In today’s world, it is easy to get caught up in technology; but how can we use technology to enhance our lives as opposed to it taking over our lives? If we want to continue enjoying life in cities and not live in dysfunctional urban habitats, then cities have to embrace technology in a more sustainable way that can enhance the “human experience” and not create an emotional disconnect. In my “Smart Cities” tv series, I found that successful smart cities aren’t necessarily about government-enabled technologies that do not engage its people; rather they are the cities that provide a platform for citizens to express their needs and desires, whereby technologies can be co-created between civil society, state, academia and the private sector for the greater good of the city and its people. We are delighted to be part of such a movement through our smart city research with various governments and private sector bodies (such as in BSD City, Indonesia).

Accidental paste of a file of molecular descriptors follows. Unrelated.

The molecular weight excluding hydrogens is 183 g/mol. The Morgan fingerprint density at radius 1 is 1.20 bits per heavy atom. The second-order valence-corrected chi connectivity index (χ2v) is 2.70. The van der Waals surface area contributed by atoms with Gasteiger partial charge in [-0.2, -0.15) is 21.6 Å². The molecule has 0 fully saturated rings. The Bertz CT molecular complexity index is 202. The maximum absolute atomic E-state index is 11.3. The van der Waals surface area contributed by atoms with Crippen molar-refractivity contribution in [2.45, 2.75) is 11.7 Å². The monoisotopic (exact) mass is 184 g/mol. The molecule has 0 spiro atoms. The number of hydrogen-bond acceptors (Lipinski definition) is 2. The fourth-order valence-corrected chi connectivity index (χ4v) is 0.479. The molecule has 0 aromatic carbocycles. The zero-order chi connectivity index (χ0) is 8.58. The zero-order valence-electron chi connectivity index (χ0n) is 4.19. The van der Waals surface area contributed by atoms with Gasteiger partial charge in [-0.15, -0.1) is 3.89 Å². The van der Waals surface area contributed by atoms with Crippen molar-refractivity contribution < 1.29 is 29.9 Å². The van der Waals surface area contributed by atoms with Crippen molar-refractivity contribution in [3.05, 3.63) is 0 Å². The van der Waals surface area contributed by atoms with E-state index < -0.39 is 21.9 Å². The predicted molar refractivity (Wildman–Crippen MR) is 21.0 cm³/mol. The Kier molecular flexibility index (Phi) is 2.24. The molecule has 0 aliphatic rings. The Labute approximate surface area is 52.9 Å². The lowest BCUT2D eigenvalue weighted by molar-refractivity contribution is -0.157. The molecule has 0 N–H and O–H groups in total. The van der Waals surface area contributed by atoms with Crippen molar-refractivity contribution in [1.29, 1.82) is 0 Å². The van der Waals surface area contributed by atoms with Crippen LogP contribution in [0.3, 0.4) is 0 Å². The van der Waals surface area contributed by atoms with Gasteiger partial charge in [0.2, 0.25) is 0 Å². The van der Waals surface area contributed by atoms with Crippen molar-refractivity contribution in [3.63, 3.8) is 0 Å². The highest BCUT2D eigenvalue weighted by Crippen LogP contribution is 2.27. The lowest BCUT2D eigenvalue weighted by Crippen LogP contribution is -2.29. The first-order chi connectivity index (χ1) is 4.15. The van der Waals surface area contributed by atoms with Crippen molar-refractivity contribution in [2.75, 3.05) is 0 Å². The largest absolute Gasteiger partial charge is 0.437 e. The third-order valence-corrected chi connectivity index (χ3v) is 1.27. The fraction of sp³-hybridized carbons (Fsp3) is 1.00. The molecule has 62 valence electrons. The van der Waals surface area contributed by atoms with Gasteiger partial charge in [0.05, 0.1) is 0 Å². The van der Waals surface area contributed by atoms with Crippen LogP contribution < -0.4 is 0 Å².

Ultimately, these ideas may not succeed if they are driven through a top-down government-led approach, for fear of alienating civil society. Neither will they succeed if they are unqualified machinations of civil society’s wish list. But a balanced collaboration between top-down (state) and bottom-up (civil society) interests can work — as we see in smart and sustainable models like Amsterdam. It embodies a system where civil society can express thoughts and ideas; innovations can be tested by academic institutions to establish “proof of concepts”; concepts can be partially funded by the private sector, and governments may ratify and roll out programs that could provide the base from which smarter, greener built environments can be created. The spheres of influence held by Government, academia, civil society and the private sector should be free to collectively conjoin with a singular ambition to implement sustainable transformations in our cities.


Jason Pomeroy is an award-winning architect, academic, author and TV personality at the forefront of the sustainable built environment agenda. He graduated with Bachelor and Post-Graduate degrees with distinction from the Canterbury School of Architecture; received his Masters degree from Cambridge University, and his PhD from the University of Westminster.